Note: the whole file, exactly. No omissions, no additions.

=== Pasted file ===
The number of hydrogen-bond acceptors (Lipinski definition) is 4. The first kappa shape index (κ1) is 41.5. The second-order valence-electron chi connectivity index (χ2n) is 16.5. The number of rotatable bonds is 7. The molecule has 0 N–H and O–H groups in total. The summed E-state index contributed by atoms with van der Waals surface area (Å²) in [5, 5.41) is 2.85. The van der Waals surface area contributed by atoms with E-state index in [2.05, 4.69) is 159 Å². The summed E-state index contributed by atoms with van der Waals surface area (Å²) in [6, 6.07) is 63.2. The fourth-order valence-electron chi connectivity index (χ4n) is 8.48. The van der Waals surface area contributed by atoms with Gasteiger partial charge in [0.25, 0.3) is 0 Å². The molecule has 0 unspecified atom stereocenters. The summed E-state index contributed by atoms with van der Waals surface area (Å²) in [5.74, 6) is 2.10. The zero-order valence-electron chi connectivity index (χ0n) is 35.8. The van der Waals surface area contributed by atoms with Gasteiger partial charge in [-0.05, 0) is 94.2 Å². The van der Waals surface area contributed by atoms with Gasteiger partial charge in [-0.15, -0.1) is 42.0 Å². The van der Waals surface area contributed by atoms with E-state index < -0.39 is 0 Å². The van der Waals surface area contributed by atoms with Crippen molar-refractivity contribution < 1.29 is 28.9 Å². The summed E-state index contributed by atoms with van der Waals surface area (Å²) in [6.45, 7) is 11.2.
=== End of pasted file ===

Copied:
The number of hydrogen-bond acceptors (Lipinski definition) is 4. The first kappa shape index (κ1) is 41.5. The second-order valence-electron chi connectivity index (χ2n) is 16.5. The number of rotatable bonds is 7. The molecule has 0 N–H and O–H groups in total. The summed E-state index contributed by atoms with van der Waals surface area (Å²) in [5, 5.41) is 2.85. The van der Waals surface area contributed by atoms with E-state index in [2.05, 4.69) is 159 Å². The summed E-state index contributed by atoms with van der Waals surface area (Å²) in [6, 6.07) is 63.2. The fourth-order valence-electron chi connectivity index (χ4n) is 8.48. The van der Waals surface area contributed by atoms with Gasteiger partial charge in [0.25, 0.3) is 0 Å². The molecule has 0 unspecified atom stereocenters. The summed E-state index contributed by atoms with van der Waals surface area (Å²) in [5.74, 6) is 2.10. The zero-order valence-electron chi connectivity index (χ0n) is 35.8. The van der Waals surface area contributed by atoms with Gasteiger partial charge in [-0.05, 0) is 94.2 Å². The van der Waals surface area contributed by atoms with Gasteiger partial charge in [-0.15, -0.1) is 42.0 Å². The van der Waals surface area contributed by atoms with E-state index < -0.39 is 0 Å². The van der Waals surface area contributed by atoms with Crippen molar-refractivity contribution < 1.29 is 28.9 Å². The summed E-state index contributed by atoms with van der Waals surface area (Å²) in [6.45, 7) is 11.2.